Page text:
Top Ten Archaeological Discoveries of 2014
Located at an altitude of approximately 1,170 meters in the Beqaa valley, Baalbek is known to have been settled from at least 7,000 BC, with almost continual settlement of the Tell under the Temple of Jupiter, which was a temple since the pre-Hellenistic era. During the period of Roman rule, Baalbek was known as Heliopolis (“City of the Sun”), and housed one of the largest and grandest sanctuaries in the empire. One of the most awe-inspiring features of Baalbek are the incredible megalithic foundations of the Temple of Jupiter. The temple was built on platform of stones that are among the largest building blocks seen in the whole world. How they were cut so finely and moved into place has defied explanation, particularly considering the blocks are known to have weighed over 1000 tons.
The gigantic blocks used in the foundations of the Temple of Jupiter came from a nearby quarry located around 800 meters (2,600 ft) from the temple. The limestone quarry houses two massive building blocks that never made it to the temple – one weighing about 1,240 tons, and the other, known as the “Hajjar al-Hibla,” or The Stone of the Pregnant Woman, weighs about 1000 tons. But the German archaeological team found a third building block next to the Hajjar al-Hibla stone and underneath it. Still partially buried, the monolith measures measures 19.6 meters (64 feet) in length, 6 meters (19.6 feet) in width, and at least 5.5 meters (18 feet) in height. Its weight has been estimated at 1,650 tons, making it the largest known stone block from antiquity.
6. 500,000-year-old shell engraved by Homo erectus challenges previous beliefs about human ancestors
Research conducted on a mollusk shell, dated to between 430,000 and 540,000 years, found over a century ago on the Indonesian island of Java, revealed that it contains the oldest engraving ever found and that it was almost certainly etched by a Homo erectus, an early human ancestor that emerged around 1.9 million years ago and became extinct around 150,000 years ago. The discovery challenged preconceived notions about human ancestors, showing that, like Homo sapiens, they produced abstract design or perhaps even an early form of written communication.
Josephine Joordens, a post-doctoral researcher at Leiden University in the Netherlands, and colleagues, published a paper in December 2014 in the journal Nature, revealing that the discovery provides evidence for symbolic activity and shows that “engraving abstract patterns was in the realm of Asian Homo erectus cognition and neuromotor control.” While to many this may seem unsurprising, the finding challenges conventional perspectives about the evolution of human behaviour.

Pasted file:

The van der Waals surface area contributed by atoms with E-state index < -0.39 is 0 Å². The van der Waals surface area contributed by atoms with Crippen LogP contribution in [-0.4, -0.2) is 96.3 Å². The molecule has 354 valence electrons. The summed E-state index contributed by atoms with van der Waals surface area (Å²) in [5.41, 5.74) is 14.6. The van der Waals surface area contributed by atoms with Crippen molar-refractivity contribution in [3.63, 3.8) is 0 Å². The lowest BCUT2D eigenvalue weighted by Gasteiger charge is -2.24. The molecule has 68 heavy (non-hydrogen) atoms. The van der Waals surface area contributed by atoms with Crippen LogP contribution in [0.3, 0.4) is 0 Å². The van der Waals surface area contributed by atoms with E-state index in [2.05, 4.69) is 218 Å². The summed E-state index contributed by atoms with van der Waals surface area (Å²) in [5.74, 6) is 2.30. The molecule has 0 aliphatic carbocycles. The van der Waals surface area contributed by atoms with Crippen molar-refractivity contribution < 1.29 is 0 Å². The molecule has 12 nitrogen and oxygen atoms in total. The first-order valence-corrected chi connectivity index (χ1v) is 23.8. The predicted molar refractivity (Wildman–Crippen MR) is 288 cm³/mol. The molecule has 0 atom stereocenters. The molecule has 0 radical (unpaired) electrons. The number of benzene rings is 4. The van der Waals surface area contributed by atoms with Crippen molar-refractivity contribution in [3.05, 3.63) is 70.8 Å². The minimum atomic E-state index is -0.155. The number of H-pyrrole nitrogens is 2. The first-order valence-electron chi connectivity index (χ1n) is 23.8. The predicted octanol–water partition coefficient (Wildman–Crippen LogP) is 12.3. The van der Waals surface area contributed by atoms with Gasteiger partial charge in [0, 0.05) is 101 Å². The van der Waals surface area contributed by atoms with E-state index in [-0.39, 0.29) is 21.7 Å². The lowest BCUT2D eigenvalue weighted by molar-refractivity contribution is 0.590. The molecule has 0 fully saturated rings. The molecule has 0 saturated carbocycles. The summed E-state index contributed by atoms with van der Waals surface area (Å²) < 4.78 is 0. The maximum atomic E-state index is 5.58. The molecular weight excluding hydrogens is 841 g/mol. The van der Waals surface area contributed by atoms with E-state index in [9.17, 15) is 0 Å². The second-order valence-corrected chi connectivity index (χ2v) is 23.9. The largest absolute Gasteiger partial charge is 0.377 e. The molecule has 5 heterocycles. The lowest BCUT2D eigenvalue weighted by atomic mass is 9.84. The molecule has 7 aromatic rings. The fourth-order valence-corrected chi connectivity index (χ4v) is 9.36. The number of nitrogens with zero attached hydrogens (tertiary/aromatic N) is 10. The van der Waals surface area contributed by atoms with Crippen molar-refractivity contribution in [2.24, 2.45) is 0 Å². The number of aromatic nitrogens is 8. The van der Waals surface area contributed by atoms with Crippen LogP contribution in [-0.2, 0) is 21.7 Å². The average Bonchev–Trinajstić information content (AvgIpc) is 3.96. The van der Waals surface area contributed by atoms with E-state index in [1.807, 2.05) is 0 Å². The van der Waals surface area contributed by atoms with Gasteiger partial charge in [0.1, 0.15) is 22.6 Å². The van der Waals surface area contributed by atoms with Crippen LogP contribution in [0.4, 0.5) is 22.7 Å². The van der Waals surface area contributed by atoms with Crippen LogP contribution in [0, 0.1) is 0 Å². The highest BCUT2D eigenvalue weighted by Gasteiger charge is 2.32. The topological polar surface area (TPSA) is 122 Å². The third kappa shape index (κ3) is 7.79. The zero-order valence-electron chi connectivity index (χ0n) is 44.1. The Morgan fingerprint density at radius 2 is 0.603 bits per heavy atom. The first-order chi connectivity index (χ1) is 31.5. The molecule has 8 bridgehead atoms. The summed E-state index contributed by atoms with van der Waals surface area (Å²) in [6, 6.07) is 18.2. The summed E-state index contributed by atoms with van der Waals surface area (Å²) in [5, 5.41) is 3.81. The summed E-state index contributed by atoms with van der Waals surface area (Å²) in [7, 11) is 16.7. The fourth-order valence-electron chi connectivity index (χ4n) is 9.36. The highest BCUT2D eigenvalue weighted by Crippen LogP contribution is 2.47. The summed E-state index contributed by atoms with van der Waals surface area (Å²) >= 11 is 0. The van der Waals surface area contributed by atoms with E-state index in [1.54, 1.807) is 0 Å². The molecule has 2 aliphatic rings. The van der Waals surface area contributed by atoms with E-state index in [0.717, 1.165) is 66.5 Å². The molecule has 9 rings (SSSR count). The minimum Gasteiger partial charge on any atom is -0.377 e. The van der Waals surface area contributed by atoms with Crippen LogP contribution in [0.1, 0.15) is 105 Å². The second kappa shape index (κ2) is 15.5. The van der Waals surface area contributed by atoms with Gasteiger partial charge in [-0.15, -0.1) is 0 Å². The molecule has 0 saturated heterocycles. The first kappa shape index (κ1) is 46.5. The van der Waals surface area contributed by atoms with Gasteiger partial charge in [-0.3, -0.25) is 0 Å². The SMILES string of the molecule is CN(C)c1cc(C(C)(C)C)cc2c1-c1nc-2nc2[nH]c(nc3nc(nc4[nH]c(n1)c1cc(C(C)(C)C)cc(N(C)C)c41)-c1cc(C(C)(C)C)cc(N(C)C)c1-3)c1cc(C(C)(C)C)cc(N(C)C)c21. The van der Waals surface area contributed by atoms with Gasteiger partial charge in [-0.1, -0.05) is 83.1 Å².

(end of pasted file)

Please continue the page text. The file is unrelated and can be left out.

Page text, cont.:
A study published in the journal Nature in October 2014 revealed the DNA results from a 45,000-year-old leg bone from Siberia, producing the oldest genome sequence ever carried out for Homo sapiens – nearly twice the age of the next-oldest known complete modern human genome. The results have helped pinpoint when Homo sapiens first interbred with Neanderthals, and adds more pieces to the puzzle of ancient human migration across the world.
The ancient leg bone was found in 2008 on the left bank of the river Irtysh near the settlement of Ust’-Ishim in western Siberia. The human femur was sent to the Max Planck Institute for Evolutionary Anthropology in Leipzig, Germany, where testing was conducted. The results revealed that the DNA of the “Ust’-Ishim Man” contained 2% DNA from Neanderthals, roughly the same proportion that can be found in modern Europeans today. This reveals that interbreeding between Neanderthals and modern humans must have occurred prior to the age of the Ust’-Ishim Man. While previous estimates suggested the interbreeding may have occurred as early as 36,000 years ago, scientists have now revised their estimates to between 50,000 and 60,000 years ago.
The research team also compared the genetic sequence of Ust’-Ishim man with the genomes of 50 different groups of modern humans, Neanderthals, and Denisovans. The results indicated that this man was equally closely related to present-day Asians and to early Europeans. This suggests that the population to which Ust’-Ishim man belonged diverged from the ancestors of present-day Europeans and Asians before, or around the same time, that these two groups separated from each other.
In January, 2014, archaeologists in Egypt discovered the burial place and the remains of a previously unknown pharaoh who reigned more than 3600 years ago. The skeleton of King Seneb kay (also written Senebkey) were uncovered at South Abydos in Sohag province, about 500 kilometres south of Cairo, by a University of Pennsylvania expedition working with the government.